Joliet pulls back on talk of moratorium on industrial zoning

Proposal would have limited warehouse development in south end of city

A building wall is constructed at the site of the new NorthPoint Compass Business Park along Route 53.

A proposed moratorium on industrial zoning in the south section of Joliet that has been prime territory for warehouse development was pulled back this week.

The one-year moratorium was to go to the City Council Land Use and Legislative Committee when it met Thursday but was pulled off the agenda.

“I hate the word moratorium,” Mayor Terry D’Arcy said, suggesting that whatever comes back to the council for consideration would be different than the proposal pulled from the agenda.

D’Arcy said he wants the city to be more strategic in the location of warehouses. How and when that would happen is not clear.

Mayor Terry D’Arcy listens to public comment on the grant for asylum seekers at the Joliet City Council Meeting on Tuesday, Oct. 3, 2023 in Joliet.

But the resolution pulled off the committee agenda would have imposed a one-year moratorium on industrial zoning in a defined area: south of Interstate 80, east of Route 53, west of Briggs Street, and south to the city limits. Warehouses require industrial zoning.

The truck traffic associated with warehouses and the two intermodal operations in Joliet and Elwood have been a constant issue in recent years.

The area defined in the withdrawn proposal has seen much of the city’s warehouse development and is where most of the NorthPoint Development’s controversial industrial park is planned.

The proposed moratorium, however, would not have had any effect on the NorthPoint property, interim City Attorney Chris Regis said when asked about the resolution before it was pulled from the agenda.

“It (NorthPoint land) already has been zoned,” Regis said. “All we’re saying is that we’re not going to do any more industrial zoning for the next year.”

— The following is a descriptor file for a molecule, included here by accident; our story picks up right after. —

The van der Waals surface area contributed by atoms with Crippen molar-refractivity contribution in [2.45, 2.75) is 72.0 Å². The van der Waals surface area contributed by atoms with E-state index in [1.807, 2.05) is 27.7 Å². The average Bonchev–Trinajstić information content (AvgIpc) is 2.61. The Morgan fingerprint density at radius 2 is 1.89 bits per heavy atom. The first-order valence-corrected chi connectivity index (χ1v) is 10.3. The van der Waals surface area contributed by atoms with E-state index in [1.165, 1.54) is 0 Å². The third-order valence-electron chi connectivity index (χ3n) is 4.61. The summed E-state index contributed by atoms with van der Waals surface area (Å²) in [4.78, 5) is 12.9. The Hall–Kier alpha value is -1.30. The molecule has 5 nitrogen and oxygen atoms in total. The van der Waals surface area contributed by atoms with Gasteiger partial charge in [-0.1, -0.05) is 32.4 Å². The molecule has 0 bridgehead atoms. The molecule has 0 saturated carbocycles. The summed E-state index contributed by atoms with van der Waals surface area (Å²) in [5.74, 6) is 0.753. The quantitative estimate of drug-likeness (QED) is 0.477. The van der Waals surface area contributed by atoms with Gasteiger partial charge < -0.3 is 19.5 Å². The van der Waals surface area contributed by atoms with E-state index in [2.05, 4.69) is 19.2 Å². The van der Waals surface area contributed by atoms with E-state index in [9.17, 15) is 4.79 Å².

Regis later contacted the Herald-News to say that the matter would be pulled from the agenda but would probably be returned for the committee’s next meeting.

“We need to take a better look at how everything is zoned, and how this is going to affect it,” Regis said.

City Manager Beth Beatty did not return a call seeking comment on the moratorium proposal.

Semitrailers enter the busy Route 53 intersection at Laraway Road in Joliet.

D’Arcy, however, said he did not think the matter would be put on the committee’s next agenda and that it was likely to come back as something other than a moratorium.

The mayor said he wanted a future comprehensive plan to have more control over warehouse development.

“We’re trying to slow the process down, so when the comprehensive plan is set up we won’t put industrial where we should have residential,” D’Arcy said. “We need to be more strategic in what we do.”

The city, however, is still in the process of hiring a consultant to develop a comprehensive plan, which is expected to be an 18-month process. D’Arcy said he expects a consultant to be brought to the council for approval in April.